October 21-23, 2010
Adam Smith's An Inquiry into the Nature and Causes of the Wealth of Nations has exerted immeasurable influence on economic and political philosophy since its initial publication in 1776. But how well is the text actually understood? In recent history Smith's massive, extraordinarily detailed and thoughtful work has been commonly boiled down to a few simplistic assertions about the invisible hand that naturally guides the marketplace. Lost in these simplifications, however, are the conceptual and moral nuances that guide and motivate Smith. Popular interpretations of Smith's philosophy frequently fail to convey the richly elaborated account of political economy and human behavior found in Smith's defining work, within which his account of the free market is only a single, if important, element. It is a testament to the power and brilliance of Wealth of Nations that thinkers on all sides of the political spectrum have attempted to claim it as supporting evidence for their own disparate theses. Is the strong association between Smith and neoliberal economic thought fully justified? Do recent efforts from thinkers on the left redress the distortions by Conservatives or introduce new problems?
Wealth of Nations must also, of course, be understood as the product of a historic time and place. Written at a key point in the early development of industrial capitalist systems, The Wealth of Nations demonstrated keen insight into the economic workings of its own time and proved to be prophetic of the future economic forms that would come to dominate the globe. However, the specificity of Smith's historical perspective has certain limitations that must be taken into account. To what extent have subsequent developments political, economic, technological altered or negated Smith's analyses? What work must be done to find application for Smith's work in understanding the current global capitalist system, different as it is from anything that could have been imagined in the 18th century?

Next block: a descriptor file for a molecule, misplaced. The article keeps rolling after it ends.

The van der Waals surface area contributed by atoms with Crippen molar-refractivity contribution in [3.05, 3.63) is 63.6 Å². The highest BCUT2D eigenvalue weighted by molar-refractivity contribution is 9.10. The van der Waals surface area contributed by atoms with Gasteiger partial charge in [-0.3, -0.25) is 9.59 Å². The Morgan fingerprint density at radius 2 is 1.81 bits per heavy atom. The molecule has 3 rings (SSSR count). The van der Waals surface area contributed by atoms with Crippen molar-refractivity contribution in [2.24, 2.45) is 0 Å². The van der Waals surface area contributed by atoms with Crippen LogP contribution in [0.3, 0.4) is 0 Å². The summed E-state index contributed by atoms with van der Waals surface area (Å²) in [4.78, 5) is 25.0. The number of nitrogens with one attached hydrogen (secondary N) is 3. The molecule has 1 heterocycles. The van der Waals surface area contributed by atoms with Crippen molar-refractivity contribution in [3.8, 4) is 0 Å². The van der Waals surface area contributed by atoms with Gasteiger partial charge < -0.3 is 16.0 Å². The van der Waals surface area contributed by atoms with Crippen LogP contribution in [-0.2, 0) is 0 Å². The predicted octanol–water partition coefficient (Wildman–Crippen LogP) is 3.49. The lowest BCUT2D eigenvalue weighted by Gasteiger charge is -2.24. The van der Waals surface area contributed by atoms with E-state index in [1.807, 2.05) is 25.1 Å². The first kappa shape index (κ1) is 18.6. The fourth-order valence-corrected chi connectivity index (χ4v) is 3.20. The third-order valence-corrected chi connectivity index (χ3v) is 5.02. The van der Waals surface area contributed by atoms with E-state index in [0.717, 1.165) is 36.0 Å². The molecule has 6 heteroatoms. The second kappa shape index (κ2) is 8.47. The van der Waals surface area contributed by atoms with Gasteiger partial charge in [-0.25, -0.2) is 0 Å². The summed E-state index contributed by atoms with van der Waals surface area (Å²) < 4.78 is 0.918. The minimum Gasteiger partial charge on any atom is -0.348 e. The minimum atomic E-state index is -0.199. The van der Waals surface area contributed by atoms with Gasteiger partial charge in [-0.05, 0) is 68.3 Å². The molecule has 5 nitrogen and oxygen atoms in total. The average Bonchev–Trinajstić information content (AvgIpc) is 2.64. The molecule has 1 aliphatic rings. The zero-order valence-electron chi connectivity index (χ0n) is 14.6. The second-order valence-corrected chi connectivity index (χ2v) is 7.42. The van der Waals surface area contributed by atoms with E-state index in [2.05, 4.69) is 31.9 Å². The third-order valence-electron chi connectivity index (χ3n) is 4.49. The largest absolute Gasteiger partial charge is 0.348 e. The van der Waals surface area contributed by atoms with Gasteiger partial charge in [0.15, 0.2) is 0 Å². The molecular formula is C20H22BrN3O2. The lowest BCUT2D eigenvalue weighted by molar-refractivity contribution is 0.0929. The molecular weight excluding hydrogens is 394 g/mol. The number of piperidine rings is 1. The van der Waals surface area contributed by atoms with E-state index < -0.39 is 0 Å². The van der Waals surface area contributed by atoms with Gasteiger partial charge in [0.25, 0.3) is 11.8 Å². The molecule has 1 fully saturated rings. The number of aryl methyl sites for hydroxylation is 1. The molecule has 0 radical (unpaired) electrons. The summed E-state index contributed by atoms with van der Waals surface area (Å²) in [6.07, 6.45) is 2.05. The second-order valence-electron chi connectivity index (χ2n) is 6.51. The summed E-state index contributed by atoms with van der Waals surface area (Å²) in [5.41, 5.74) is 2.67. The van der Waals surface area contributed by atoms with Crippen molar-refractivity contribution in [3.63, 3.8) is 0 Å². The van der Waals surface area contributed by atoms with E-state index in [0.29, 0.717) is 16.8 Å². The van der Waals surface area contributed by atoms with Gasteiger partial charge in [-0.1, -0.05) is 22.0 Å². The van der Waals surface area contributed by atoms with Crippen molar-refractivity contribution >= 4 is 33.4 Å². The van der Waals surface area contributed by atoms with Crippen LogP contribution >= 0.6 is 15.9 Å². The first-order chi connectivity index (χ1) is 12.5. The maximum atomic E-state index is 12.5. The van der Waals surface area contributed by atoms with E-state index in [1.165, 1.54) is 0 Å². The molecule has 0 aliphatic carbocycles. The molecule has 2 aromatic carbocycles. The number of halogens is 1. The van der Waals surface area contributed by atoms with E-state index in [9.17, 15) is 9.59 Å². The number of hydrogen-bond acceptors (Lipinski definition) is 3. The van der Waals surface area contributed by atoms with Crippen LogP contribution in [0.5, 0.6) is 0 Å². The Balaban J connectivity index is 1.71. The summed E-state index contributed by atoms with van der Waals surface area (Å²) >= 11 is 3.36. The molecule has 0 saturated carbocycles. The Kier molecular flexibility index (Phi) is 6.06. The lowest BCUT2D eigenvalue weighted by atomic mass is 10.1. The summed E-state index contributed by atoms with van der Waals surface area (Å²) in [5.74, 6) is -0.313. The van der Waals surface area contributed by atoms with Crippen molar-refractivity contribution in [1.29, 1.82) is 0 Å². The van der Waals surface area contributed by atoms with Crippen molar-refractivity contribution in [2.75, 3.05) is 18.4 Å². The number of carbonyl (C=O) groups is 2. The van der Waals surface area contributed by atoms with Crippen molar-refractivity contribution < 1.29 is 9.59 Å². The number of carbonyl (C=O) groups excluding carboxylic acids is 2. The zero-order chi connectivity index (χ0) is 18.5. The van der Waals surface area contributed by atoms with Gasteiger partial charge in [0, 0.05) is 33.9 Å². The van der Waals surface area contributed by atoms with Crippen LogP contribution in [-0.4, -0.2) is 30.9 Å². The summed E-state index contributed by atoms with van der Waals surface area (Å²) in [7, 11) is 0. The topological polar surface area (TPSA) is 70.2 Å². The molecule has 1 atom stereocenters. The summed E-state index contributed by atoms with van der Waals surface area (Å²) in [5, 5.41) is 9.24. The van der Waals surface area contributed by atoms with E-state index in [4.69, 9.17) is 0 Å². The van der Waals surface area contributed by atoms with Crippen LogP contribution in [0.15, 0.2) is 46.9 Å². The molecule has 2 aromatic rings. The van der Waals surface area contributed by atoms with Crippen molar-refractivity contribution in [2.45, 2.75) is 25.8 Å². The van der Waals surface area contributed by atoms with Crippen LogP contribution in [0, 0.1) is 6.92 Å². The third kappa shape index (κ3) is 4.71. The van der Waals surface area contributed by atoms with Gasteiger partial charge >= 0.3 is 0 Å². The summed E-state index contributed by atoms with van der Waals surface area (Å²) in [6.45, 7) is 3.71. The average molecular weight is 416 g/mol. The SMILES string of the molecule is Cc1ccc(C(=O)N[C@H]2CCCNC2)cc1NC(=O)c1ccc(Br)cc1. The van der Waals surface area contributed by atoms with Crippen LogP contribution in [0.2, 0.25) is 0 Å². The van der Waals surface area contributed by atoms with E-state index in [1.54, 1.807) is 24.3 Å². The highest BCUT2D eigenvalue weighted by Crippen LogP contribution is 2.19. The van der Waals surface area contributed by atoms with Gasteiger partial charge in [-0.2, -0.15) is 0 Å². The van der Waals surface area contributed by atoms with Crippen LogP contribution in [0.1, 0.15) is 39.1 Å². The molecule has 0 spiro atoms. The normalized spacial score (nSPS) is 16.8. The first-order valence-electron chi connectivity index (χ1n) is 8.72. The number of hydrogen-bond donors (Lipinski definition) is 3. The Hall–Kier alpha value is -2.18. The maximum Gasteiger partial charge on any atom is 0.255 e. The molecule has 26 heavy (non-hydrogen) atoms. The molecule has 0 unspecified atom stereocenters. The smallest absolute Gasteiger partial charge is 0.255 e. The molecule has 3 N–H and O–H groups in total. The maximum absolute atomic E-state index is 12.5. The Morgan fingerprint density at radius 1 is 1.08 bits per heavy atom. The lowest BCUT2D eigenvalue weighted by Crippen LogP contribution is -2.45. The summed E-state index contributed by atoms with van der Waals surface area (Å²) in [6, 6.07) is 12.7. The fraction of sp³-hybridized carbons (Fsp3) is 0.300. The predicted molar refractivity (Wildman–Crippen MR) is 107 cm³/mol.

In recent decades, coincident with new challenges to the capitalist system, a re-evaluation of Smith's writings has begun to take shape. Much of this re-evaluation attempts to return to the text itself in order to explore the intricacies of Smith's argument by locating The Wealth of Nations more precisely within this original historical and intellectual context. In what ways does this historicist reappraisal engage with the ideological meaning of the text? Understood not just as economic theory, but as philosophy written in the tradition of the great European moral thinkers, Smith's work produces fresh new readings of his texts. Other work by Smith, in particular his Theory of Moral Sentiments, a text essential to contextualizing the arguments of The Wealth of Nations in this way, will be considered by several speakers. This seminar will examine the ways in which Smith's work has been understood properly or improperly since its initial appearance, and the relevance Smith holds for the contemporary moment.
Speakers include Moishe Postone (History), Fredrik Albritton Jonsson (History), Paul Cheney (History), Sankar Muthu (Political Science), Samuel Fleischacker (Philosopy) and Gary Herrigel (Political Science).